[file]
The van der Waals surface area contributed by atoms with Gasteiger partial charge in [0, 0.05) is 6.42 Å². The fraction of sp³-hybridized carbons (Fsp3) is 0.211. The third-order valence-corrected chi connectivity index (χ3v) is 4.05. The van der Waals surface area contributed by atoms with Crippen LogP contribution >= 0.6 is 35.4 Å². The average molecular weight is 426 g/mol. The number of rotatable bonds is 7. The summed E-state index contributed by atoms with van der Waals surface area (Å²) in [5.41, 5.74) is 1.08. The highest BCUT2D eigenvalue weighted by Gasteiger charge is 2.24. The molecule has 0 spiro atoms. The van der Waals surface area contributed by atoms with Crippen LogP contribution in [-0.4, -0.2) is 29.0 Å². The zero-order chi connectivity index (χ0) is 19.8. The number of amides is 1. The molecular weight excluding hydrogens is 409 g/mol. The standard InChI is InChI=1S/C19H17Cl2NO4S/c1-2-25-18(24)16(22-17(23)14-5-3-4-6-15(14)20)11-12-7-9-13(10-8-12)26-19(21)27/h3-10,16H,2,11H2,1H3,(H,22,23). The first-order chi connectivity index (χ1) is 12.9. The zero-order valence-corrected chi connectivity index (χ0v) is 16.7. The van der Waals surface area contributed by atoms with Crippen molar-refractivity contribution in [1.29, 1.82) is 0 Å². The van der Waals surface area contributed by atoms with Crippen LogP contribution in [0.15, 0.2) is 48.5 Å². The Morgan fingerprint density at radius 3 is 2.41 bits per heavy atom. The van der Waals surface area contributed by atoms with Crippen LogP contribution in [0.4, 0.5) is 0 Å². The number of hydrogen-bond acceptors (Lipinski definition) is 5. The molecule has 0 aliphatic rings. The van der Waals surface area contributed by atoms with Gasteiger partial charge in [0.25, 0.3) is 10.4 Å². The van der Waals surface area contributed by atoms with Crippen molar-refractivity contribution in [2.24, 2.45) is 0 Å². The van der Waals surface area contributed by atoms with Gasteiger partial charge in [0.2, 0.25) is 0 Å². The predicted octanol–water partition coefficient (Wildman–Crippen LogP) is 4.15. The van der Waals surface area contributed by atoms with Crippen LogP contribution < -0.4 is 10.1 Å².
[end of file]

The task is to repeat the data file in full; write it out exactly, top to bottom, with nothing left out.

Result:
The van der Waals surface area contributed by atoms with Gasteiger partial charge in [0, 0.05) is 6.42 Å². The fraction of sp³-hybridized carbons (Fsp3) is 0.211. The third-order valence-corrected chi connectivity index (χ3v) is 4.05. The van der Waals surface area contributed by atoms with Crippen LogP contribution >= 0.6 is 35.4 Å². The average molecular weight is 426 g/mol. The number of rotatable bonds is 7. The summed E-state index contributed by atoms with van der Waals surface area (Å²) in [5.41, 5.74) is 1.08. The highest BCUT2D eigenvalue weighted by Gasteiger charge is 2.24. The molecule has 0 spiro atoms. The van der Waals surface area contributed by atoms with Crippen LogP contribution in [-0.4, -0.2) is 29.0 Å². The zero-order chi connectivity index (χ0) is 19.8. The number of amides is 1. The molecular weight excluding hydrogens is 409 g/mol. The standard InChI is InChI=1S/C19H17Cl2NO4S/c1-2-25-18(24)16(22-17(23)14-5-3-4-6-15(14)20)11-12-7-9-13(10-8-12)26-19(21)27/h3-10,16H,2,11H2,1H3,(H,22,23). The first-order chi connectivity index (χ1) is 12.9. The zero-order valence-corrected chi connectivity index (χ0v) is 16.7. The van der Waals surface area contributed by atoms with Crippen molar-refractivity contribution in [1.29, 1.82) is 0 Å². The van der Waals surface area contributed by atoms with Crippen LogP contribution in [0.15, 0.2) is 48.5 Å². The Morgan fingerprint density at radius 3 is 2.41 bits per heavy atom. The van der Waals surface area contributed by atoms with Crippen LogP contribution in [0.4, 0.5) is 0 Å². The number of hydrogen-bond acceptors (Lipinski definition) is 5. The molecule has 0 aliphatic rings. The van der Waals surface area contributed by atoms with Gasteiger partial charge in [0.25, 0.3) is 10.4 Å². The van der Waals surface area contributed by atoms with Crippen molar-refractivity contribution in [2.24, 2.45) is 0 Å². The van der Waals surface area contributed by atoms with Gasteiger partial charge in [0.2, 0.25) is 0 Å². The predicted octanol–water partition coefficient (Wildman–Crippen LogP) is 4.15. The van der Waals surface area contributed by atoms with Crippen LogP contribution < -0.4 is 10.1 Å².